Dracula Untold Blu-ray Review
Directed by Gary Shore
Written by Matt Sazama, Burk Sharpless and Bram Stoker (characters)
2014, Region B, 92 minutes, Rated 15 (UK)
Blu-ray released on 9th February 2015
Luke Evans as Vlad
Sarah Gadon as Mirena
Dominic Cooper as Mehmed
Art Parkinson as Ingeras
Charles Dance as Master Vampire
Diarmaid Murtagh as Dumitru
There's a good reason the 'untold' part of Dracula went as such for so long: no-one cares about Dracula before he became Dracula. It's the same reason you won't see Freddy Krueger: Playground Weirdo or Friday the Twelfth: Pamela Voorhees, Single Mother troubling DVD shelves anytime soon. Even that's not entirely true though. Just as many would love a Freddy Krueger prequel, there's a truly awesome film to be made about the life of Vlad Tepes, impaler, sadist and to-be famous vampire. I, for one, would love to see a dramatisation of that time he nailed some rude guests' hats to their heads as a result of their not taking them off in his presence. Unfortunately, Dracula Untold is not that film. So, to be specific, no-one cares about this Dracula.
Welsh Dragon botherer and Fast & Furious foe Luke Evans is Dracula, sympathetic father, family man and wise leader. Sure, he may impale a few (thousand) innocent people every now and then, but no-one will believe this film's insistence that Drac is as big and bad as his reputation suggests. Like Superman's infamous 'S stands for hope' line, the name Dracula now means dragon, or hero, instead of devil. The film tries to have its cake and eat it by re-inventing Dracula as a hero while also trying not to undermine his legend as an utter bastard and blood drinker. Neither facet of his personality convinces.
When the Turks threaten Prince Vlad's kingdom and demand his young son as a hostage (in a tactical Game of Thrones kind of way), Vlad takes desperate measures to ensure his kingdom's survival – namely turning himself into an immortal monster in order to fend them off. Buried deep in the Carpathian mountains, Master Vampire Charles Dance is on hand to assist. The Master offers Vlad a Little Mermaid type deal – his transformation will only be temporary unless the Impaler should give in to true love's kiss (blood drinking, to you and I) before his time is up. This being a prequel to one of the most famous horror novels of all time, the ending is a foregone conclusion. Ultimately, Vlad's biggest battle is with the story's inherent redundancy. Well, it was never going to be with Charles Dance (around for less than ten minutes) or Dominic Cooper, was it?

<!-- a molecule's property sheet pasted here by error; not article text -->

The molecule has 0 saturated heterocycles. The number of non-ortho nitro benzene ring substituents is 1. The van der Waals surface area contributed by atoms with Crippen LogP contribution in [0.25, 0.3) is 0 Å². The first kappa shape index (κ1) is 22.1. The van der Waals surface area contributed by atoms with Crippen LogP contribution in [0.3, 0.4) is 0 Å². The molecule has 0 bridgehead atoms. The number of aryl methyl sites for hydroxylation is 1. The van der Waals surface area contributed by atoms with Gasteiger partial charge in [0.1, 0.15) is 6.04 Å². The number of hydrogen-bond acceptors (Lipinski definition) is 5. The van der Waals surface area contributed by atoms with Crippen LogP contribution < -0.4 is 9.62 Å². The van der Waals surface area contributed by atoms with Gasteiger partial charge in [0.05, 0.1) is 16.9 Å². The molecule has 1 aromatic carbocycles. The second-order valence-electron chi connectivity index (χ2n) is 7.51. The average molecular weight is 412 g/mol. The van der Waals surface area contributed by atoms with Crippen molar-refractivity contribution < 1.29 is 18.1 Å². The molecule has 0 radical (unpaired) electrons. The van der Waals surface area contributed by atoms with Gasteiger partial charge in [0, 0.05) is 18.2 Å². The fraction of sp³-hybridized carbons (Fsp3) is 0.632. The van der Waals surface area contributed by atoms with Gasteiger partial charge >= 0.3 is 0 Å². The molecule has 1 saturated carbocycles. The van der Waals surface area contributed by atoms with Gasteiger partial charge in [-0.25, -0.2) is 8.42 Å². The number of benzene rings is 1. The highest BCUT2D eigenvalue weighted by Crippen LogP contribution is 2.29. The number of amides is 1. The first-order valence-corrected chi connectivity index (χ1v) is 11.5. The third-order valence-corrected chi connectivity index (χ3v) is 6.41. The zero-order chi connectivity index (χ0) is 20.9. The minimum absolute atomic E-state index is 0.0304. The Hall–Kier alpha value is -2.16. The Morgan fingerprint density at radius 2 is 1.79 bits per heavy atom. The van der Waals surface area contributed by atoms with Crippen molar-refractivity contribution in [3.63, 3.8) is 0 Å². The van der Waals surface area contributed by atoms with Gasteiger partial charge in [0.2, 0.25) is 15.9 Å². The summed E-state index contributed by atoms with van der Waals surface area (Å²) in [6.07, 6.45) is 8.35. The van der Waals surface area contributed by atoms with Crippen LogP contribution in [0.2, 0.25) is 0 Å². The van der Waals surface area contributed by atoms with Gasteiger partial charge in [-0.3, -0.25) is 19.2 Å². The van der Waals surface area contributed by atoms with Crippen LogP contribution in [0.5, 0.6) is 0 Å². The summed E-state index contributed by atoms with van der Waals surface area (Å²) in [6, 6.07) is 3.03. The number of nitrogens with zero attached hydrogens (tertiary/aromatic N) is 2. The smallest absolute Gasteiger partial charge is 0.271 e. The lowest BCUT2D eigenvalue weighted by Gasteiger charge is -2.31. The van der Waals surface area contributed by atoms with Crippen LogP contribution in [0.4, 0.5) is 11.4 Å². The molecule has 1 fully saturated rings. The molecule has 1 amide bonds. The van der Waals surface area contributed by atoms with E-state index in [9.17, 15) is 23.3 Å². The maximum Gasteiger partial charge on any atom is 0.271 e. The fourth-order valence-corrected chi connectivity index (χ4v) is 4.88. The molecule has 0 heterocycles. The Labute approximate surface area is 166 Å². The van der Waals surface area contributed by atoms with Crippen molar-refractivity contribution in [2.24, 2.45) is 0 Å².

The career of Dominic Cooper, by the way, continues to befuddle. With nothing against the fellow, quite how he manages to keep getting such high profile acting gigs is beyond me. Here he plays a Turk called Mehmed, which is only marginally less silly than when he played Uday Hussein in The Devil's Double. Want a whitewashed version of a Middle Eastern despot? Dominic Cooper's your man, apparently. He's not bad here, but nor does his bland performance warrant his face repeatedly showing up in films you can actually see at the cinema. At least Evans keeps the ship afloat, joining Gary Oldman in the pantheon of good actors cast in bad Dracula movies. If only they'd let him play Vlad Tepes, mad bastard instead of Dracula, dull tragic hero, Dracula Untold could have been a prequel worth seeing. As it is, we're left with something that's only slightly better than I, Frankenstein or Van Helsing.
The movie is left wide open, begging for a sequel. For everyone's sake, we should hope that particular story remains untold. Had Bram Stoker started with this beginning, even he wouldn't have gotten a sequel out of it.
Video and Audio:
The Blu-ray version of the film looks wonderfully sharp, even if that does make the artifice of its sets more obvious. At least it goes relatively easy on the CGI though, for a modern blockbuster. It sounds just fine, if wholly unremarkable.
The DVD and Blu-ray releases come stacked with plenty of special features, all of which have plenty of Luke Evans, being so charming as to make me feel bad that I didn't enjoy his movie more. Even worse, he keeps begging for a sequel which we all know will never exist, casting a faint whiff of embarrassment that's hard to shift, no matter how lovely he might be. Dracula Retold is a history lesson on Vlad the Impaler, narrated by Evans, while Slaying 1000 walks us through the making of its big battle sequence. The Land of Dracula is a niftily animated run-through of the film's main locations, with the actors popping up to retell the story yet again. An alternate opening and deleted scenes add little of interest. Best of the bunch is Luke Evans: Creating A Legend, in which Evans talks us through the whole movie, scene-by-scene. It's like watching the real thing, but with even more Luke Evans and the bare minimum Dominic Cooper.
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